“We just can’t let this once-in-a-lifetime opportunity slip through our fingers,” said Margaret Dwyer, a member of the Ward 3 Housing Justice group. “When will we ever have a large building with the infrastructure ready for an imaginative and humane repurposing as housing for those most in need?”
The idea for transforming the hotel into a thriving, diverse — racially and economically — community with residential, retail and entertainment facilities began last July as word circulated that the hotel might be in trouble, according to Caitlin Cocilova, volunteer coordinator of the Wardman Hotel Strategy Team. I met recently via Zoom with her as well as Dwyer, Meg Maguire and Gail Sonneman — all strategy team leaders.
A staff attorney at the Washington Legal Clinic for the Homeless, Cocilova said she began organizing citizens through the group People Power Action, which subsequently connected her to individuals in Ward 3 like Dwyer, Sonneman and Maguire who were already considering how to realize Bowser’s goal of more affordable housing in their upscale neighborhoods. Their efforts push back against the perception that wealthy homeowners in predominantly white communities aren’t interested in having low-income residents as neighbors.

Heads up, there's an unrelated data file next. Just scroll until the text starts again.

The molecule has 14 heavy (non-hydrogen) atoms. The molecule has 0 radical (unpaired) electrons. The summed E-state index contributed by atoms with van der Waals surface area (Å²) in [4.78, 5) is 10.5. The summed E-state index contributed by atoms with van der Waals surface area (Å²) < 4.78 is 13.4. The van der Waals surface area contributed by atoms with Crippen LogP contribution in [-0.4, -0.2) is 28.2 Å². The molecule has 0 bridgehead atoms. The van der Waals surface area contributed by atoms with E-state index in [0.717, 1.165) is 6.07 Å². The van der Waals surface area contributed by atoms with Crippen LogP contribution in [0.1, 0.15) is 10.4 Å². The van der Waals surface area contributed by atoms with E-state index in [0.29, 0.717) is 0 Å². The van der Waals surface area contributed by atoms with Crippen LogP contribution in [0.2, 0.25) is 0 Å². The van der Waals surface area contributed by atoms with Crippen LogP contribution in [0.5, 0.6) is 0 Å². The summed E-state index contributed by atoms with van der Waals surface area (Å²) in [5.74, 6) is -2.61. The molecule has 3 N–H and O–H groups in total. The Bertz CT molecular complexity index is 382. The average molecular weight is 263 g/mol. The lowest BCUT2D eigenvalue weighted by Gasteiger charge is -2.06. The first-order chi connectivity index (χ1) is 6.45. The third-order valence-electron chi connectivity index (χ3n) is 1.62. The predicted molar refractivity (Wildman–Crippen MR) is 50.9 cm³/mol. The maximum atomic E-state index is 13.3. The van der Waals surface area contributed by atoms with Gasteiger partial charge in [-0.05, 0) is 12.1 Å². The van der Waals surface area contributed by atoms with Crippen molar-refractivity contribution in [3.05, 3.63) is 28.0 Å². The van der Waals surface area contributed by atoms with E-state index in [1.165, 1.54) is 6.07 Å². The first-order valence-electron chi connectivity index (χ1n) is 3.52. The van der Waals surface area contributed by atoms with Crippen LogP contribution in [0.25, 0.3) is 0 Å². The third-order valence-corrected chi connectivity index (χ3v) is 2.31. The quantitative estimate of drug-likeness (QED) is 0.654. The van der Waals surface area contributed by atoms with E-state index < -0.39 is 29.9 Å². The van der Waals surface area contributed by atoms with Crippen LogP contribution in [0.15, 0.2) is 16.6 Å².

Cocilova said the group, which now has members across the city, is focused on a fundamental question: “How do we create something that’s different than what we have seen? What we have seen so far has not been effective — as effective as it needs to be in order to assist those [who are] the most in need.”
While there has been no formal vote of the Woodley Park Community Association or the advisory neighborhood commission, Nancy MacWood, a veteran ANC 3C commissioner, said she supports the proposal and is “actively working with both groups to facilitate a project that will benefit the neighborhood.”